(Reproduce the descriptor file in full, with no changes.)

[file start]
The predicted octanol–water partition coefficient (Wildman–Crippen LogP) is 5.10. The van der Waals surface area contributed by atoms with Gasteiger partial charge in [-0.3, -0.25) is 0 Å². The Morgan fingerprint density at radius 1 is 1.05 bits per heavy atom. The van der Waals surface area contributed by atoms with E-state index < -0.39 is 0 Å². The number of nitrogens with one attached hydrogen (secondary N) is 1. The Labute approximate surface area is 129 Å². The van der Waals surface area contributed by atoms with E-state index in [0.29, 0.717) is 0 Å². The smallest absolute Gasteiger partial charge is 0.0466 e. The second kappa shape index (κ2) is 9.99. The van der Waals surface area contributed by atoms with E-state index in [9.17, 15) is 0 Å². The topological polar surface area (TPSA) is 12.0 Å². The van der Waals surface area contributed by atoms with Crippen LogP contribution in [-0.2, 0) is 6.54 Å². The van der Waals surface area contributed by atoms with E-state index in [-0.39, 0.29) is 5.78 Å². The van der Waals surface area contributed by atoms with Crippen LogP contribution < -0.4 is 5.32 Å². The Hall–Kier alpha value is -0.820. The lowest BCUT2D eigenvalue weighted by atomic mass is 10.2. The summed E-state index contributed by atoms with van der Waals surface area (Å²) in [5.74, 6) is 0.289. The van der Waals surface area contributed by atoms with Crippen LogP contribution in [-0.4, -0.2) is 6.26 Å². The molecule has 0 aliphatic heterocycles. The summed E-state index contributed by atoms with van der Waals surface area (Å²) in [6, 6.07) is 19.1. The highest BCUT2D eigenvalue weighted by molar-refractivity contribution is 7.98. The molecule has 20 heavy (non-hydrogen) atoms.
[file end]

The predicted octanol–water partition coefficient (Wildman–Crippen LogP) is 5.10. The van der Waals surface area contributed by atoms with Gasteiger partial charge in [-0.3, -0.25) is 0 Å². The Morgan fingerprint density at radius 1 is 1.05 bits per heavy atom. The van der Waals surface area contributed by atoms with E-state index < -0.39 is 0 Å². The number of nitrogens with one attached hydrogen (secondary N) is 1. The Labute approximate surface area is 129 Å². The van der Waals surface area contributed by atoms with E-state index in [0.29, 0.717) is 0 Å². The smallest absolute Gasteiger partial charge is 0.0466 e. The second kappa shape index (κ2) is 9.99. The van der Waals surface area contributed by atoms with E-state index in [9.17, 15) is 0 Å². The topological polar surface area (TPSA) is 12.0 Å². The van der Waals surface area contributed by atoms with Crippen LogP contribution in [-0.2, 0) is 6.54 Å². The van der Waals surface area contributed by atoms with E-state index in [-0.39, 0.29) is 5.78 Å². The van der Waals surface area contributed by atoms with Crippen LogP contribution < -0.4 is 5.32 Å². The Hall–Kier alpha value is -0.820. The lowest BCUT2D eigenvalue weighted by atomic mass is 10.2. The summed E-state index contributed by atoms with van der Waals surface area (Å²) in [5.74, 6) is 0.289. The van der Waals surface area contributed by atoms with Crippen LogP contribution in [-0.4, -0.2) is 6.26 Å². The molecule has 0 aliphatic heterocycles. The summed E-state index contributed by atoms with van der Waals surface area (Å²) in [6, 6.07) is 19.1. The highest BCUT2D eigenvalue weighted by molar-refractivity contribution is 7.98. The molecule has 20 heavy (non-hydrogen) atoms.